Spiced Pomegranate Delight


  • 1 (2 1/2-inch-long) cinnamon stick
  • 5 whole cloves
  • 5 thin fresh ginger slices
  • 2 (16-oz.) bottles refrigerated 100% pomegranate juice
  • 4 cups white grape juice
  • 1/2 cup pineapple juice
  • Garnishes: pineapple chunks, orange rind curls


Cook cinnamon stick, cloves, and ginger in a Dutch oven over medium heat, stirring constantly, 2 to 3 minutes or until cinnamon is fragrant.

Gradually stir in juices. Bring to a boil over medium-high heat; reduce heat to medium-low, and simmer 15 minutes. Pour mixture through a wire-mesh strainer into a heat-proof pitcher; discard solids. Serve warm. Garnish, if desired.

Holiday Sunset Mock Sangria


  • 7 cups chilled cranberry juice
  • 5 cups club soda
  • 6 small peaches or nectarines, cut to small chunks
  • 1 lemon, sliced
  • 4 cups ice cubes


In a large pitcher, mix cranberry juice and club soda. Add fruit and ice cubes. Makes 24 1/2 cup servings

Rudolph’s Salted Caramel Chocolate Chill Chaser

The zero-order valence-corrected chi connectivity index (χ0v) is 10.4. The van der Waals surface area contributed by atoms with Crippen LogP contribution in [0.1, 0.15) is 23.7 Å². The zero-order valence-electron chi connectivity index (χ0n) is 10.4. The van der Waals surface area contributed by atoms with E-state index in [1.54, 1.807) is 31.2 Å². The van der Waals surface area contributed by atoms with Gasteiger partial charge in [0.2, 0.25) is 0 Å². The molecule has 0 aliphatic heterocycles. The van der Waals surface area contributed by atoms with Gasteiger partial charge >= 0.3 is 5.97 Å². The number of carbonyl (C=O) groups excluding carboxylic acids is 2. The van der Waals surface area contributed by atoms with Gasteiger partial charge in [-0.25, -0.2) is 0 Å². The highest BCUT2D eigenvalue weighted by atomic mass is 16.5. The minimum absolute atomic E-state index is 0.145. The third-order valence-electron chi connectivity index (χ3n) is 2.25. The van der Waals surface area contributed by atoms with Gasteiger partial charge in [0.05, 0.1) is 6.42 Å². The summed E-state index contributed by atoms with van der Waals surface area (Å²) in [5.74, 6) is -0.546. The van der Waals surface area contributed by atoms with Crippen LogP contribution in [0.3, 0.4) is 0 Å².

• 1 cup milk
  • 3 tablespoons cocoa powder
  • 2 teaspoons caramel topping
  • 1/8 teaspoon course sea salt
  • 1/2 teaspoon sugar
  • Canned whipped cream


Pour caramel topping into mug.

Heat milk and cocoa powder in a small sauce pan and heat until hot and frothy, stirring occasionally. Pour heated cocoa mixture into mug, add sugar and stir.

Top with whipped cream. Sprinkle with sea salt and drizzle with additional caramel topping if desired.

Snow Plow Party Punch


  • 2 – 32 ounce bottles cranberry juice cocktail
  • 2 cups brewed tea
  • 1/2 cup sugar
  • 1/4 cup lemon juice
  • 1/2 teaspoon ground cinnamon
  • 1/4 teaspoon ground cloves